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You have accessJournal of UrologyCME1 May 2022

PD20-04 DOES AIR POLLUTION IMPACT ON SEMEN PARAMETERS: FINDINGS FROM A REAL-LIFE CROSS-SECTIONAL STUDY IN WHITE-EUROPEAN INFERTILE MEN

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    INTRODUCTION AND OBJECTIVE:

    Air pollutants levels have been monitored closely for environmental and research issues in industrialized countries. We aimed to investigate the association between air pollutants levels and semen parameters in a cohort of white-European men seeking medical attention for primary couple’s infertility in Italy.

    METHODS:

    Complete demographic and laboratory data from 1152 infertile men consecutively assessed between 01/2015 and 12/2019 were analysed. Semen analyses were based on the 2010 WHO reference criteria. Health-significant comorbidities were scored with the Charlson Comorbidity Index (CCI). We analyzed the annual average level of the three main markers of air pollution (Pm10, Pm2.5, and NO2) between 2014-2018 (Legambiente, 2020, Annual dossier series on air quality in Italy, referring the European Environmental Agency) relative to patients’ addresses over the last 5 years. Descriptive statistics and linear regression analyses were used to test the association between air pollutants levels and semen parameters.

    RESULTS:

    Overall, median (IQR) age and BMI were 37 (33-41) years and 24.3 (22.7-26.5) kg/m2, respectively. A CCI score ≥1 was found in 98 (8.5%) men, and 318 (27.6%) participants were active smokers. Of 1152 men, 87 (7.6%) had normal sperm parameters. Of 1065 patients with abnormal semen analyses, 237 (22.3%), 324 (30.4%), and 287 (27.0%) patients presented 1, 2 or 3 abnormalities, respectively; 217 (20.38%) patients were azoospermic. At linear regression analysis, Pm10, Pm2.5, and NO2 were negatively associated with sperm morphology (Pm10: ß: -0.5288 µg/m3, p=0.001; Pm2.5: ß: -0.5240 µg/m3, p=0.019; NO2: ß: -0.4396 µg/m3, p <0.0001). Furthermore, the adjusted odds of sperm normal morphology <4% were 1.06 (95% CI 1.03-1.09; p=0.007) for Pm10, 1.07 (95% CI 1.03-1.11; p=0.007) for Pm 2.5, and 1.03 (95% CI 1.02-1.05; p=0.001) for NO2, respectively (Figure 1).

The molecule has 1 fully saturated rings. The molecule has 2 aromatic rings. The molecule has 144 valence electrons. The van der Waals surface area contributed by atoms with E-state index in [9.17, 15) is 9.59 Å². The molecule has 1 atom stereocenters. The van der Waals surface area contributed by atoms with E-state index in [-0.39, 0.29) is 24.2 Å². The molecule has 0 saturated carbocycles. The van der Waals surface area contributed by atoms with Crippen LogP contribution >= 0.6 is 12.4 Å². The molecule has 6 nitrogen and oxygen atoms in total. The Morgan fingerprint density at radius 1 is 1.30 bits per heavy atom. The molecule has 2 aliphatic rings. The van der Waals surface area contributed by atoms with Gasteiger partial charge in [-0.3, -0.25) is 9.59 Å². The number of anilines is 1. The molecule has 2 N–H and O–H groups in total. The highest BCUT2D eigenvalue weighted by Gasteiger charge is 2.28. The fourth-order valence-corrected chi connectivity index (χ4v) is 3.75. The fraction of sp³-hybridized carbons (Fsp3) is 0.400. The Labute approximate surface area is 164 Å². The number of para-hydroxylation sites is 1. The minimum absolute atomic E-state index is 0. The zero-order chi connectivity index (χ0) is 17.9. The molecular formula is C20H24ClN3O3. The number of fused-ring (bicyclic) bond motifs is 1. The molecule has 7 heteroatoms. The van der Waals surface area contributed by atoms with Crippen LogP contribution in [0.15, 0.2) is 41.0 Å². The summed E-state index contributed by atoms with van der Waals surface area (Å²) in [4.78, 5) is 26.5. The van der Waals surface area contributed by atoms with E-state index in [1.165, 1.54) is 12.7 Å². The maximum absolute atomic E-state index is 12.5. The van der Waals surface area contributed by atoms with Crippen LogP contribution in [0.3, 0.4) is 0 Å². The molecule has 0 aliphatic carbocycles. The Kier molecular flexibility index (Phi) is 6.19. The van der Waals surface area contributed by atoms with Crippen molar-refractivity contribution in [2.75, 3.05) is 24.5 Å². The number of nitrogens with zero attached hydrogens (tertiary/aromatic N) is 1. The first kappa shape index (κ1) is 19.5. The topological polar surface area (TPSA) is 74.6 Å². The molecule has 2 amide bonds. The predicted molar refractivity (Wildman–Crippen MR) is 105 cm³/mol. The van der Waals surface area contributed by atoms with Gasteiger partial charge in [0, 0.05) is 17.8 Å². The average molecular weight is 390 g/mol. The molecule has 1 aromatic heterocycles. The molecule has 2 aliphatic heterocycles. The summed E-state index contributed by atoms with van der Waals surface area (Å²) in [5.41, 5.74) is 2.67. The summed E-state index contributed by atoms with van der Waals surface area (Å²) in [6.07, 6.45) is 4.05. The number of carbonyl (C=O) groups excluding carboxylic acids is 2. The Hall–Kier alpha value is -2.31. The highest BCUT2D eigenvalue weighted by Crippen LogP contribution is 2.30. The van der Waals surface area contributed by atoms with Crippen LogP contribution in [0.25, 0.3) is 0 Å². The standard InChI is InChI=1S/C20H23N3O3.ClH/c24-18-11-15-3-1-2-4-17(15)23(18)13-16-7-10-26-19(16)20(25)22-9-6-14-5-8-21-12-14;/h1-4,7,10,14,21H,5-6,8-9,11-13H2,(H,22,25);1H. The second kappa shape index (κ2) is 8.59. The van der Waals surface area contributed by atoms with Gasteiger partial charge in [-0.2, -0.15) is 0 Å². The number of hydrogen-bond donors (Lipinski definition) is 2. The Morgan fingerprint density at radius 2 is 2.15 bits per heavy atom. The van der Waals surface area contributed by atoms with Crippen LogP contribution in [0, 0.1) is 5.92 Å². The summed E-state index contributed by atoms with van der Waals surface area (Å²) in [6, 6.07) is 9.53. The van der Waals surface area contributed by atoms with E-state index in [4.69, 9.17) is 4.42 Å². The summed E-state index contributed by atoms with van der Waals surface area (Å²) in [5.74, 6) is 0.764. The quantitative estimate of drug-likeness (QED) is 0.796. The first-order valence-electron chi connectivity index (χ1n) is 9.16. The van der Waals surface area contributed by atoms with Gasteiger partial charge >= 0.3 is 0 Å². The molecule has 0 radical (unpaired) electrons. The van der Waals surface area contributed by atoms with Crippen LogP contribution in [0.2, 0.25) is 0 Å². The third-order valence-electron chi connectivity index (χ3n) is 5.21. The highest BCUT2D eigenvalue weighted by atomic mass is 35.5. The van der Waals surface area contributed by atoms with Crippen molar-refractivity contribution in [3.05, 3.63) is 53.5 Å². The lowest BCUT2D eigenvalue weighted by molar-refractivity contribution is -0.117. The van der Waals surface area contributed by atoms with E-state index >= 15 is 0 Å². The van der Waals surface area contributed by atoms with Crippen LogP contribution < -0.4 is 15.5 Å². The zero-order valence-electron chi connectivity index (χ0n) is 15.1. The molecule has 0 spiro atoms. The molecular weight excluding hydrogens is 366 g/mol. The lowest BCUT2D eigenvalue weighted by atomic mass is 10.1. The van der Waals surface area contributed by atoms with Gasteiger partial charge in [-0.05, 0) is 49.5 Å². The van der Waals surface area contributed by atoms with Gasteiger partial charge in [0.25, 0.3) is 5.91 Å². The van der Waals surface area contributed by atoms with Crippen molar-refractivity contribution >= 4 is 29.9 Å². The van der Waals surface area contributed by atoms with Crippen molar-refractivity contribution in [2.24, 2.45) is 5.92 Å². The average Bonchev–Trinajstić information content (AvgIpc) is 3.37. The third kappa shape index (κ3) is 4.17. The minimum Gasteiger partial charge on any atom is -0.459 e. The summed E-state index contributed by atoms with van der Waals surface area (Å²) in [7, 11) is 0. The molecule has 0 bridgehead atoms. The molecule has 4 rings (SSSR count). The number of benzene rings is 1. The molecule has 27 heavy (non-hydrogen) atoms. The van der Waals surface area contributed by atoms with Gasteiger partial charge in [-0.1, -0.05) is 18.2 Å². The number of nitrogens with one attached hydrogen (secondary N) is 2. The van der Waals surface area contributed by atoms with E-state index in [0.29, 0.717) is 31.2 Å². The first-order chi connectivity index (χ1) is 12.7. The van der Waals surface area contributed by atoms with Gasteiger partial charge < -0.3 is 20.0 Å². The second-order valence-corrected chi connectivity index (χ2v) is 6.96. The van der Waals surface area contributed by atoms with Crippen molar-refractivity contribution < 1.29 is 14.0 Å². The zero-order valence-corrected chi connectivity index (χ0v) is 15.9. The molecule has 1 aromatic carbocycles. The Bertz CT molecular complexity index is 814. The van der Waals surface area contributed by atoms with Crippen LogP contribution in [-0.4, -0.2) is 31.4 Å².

CONCLUSIONS:

    Findings of this cross-sectional study showed that Pm10, Pm 2.5, and NO2 levels were negatively associated with sperm morphology; conversely, they were not consistently associated with an increased risk of other abnormal sperm parameters in infertile men. Further studies are needed to better characterize air pollution effects on sperm parameters.

    Source of Funding:

    None

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